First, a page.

Tour des Fouilles (12): The amphitheatre of Tours
Caesarodunum was a major Roman city in the first centuries of our era. It was the chief city of the Turones, which gave the place its modern name - Tours. The city was situated at one of the few major crossing points of the Loire, and played a key role in the road network of the province of Gallia Lugdunensis. Tours was directly connected to Brittanny in the west, the Rhone Valley in the east, and Gallia Aquitania to the south. There also was a good connection to the north.
The Roman period has left clear traces in the city - particularly in the street network: the traditional major streets are Roman in origin; the location of the cathedral was determined by the topography of the late-roman city. Yet, most spectacular is the imprint left on the city by the Roman amphitheatre, which is directly behind the cathedral: the small round quarter closely follows the outer walls of the amphitheatre, and the narrow Rue Manceau runs right through the centre of what used to be the arena.
The amphitheatre, by the way, was one of the largest of Roman Gaul - only those at Metz and Trier appear to have been bigger. It was situated just outside of the Roman city - which was further to the west.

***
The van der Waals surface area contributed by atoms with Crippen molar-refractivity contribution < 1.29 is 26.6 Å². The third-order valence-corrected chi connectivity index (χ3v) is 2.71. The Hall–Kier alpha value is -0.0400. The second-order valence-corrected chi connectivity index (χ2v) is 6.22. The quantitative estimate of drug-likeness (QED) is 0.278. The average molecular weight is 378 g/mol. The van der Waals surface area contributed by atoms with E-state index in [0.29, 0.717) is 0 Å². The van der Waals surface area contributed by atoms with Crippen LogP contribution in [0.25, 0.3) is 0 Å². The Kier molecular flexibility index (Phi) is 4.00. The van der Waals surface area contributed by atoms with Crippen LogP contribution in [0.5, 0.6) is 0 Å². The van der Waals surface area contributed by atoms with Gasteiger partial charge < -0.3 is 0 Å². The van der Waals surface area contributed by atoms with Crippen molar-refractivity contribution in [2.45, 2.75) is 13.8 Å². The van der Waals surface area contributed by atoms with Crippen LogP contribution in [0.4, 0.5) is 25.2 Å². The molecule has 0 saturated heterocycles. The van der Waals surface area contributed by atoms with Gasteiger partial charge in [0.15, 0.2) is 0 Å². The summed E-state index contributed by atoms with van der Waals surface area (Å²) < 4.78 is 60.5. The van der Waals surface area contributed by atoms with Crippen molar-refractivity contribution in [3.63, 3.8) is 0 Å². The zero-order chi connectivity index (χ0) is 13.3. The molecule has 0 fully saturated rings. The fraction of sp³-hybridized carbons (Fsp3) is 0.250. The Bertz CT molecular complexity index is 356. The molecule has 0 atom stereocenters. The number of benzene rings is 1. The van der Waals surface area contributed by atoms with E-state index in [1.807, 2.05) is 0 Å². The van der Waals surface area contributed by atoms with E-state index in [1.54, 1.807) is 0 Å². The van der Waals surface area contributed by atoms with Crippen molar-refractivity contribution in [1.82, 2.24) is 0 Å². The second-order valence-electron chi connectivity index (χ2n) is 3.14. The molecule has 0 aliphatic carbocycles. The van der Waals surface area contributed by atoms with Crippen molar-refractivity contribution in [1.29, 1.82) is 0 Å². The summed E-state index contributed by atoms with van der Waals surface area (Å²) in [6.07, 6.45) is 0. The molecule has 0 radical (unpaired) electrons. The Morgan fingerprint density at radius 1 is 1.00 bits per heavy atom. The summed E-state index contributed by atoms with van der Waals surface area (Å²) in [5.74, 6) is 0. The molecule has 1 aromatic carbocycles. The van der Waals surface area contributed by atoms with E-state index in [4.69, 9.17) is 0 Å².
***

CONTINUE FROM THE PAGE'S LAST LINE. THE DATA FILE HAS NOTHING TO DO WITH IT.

This is not the only place in the Roman world where Roman spectacle buildings came to shape the urban network, whilst mostly disappearing themselves. In Italy, it is actually quite common - famous is the Piazza Anfiteatro in Lucca, but one should not hesitate to mention the Piazza Navona in Rome, or the theatre quarter in Naples. Yet, beyond the alps, such phenomena are much rarer.
The reason why this happened at Tours may be related to the city's history in late antiquity, when a castrum was built to the east of the Roman city, which incorporated the remains of the amphitheatre in the middle of its south wall. You can see the castrum wall on the picture to the right of the amphitheatre quarter.
|Benario, H. (1981) 'Amphitheatres of the Roman World'. CJ 76.3, 255-258.|
|Lelong, C. (1968) 'Note sur les vestiges visibles de Caesarodunum'. Caesarodun 2, 315-326.|
|Seigne, J.; Neury, P. (2003) 'Deux ponts antiques (?) à Tours'. RevArcCentre 42, 227-234.|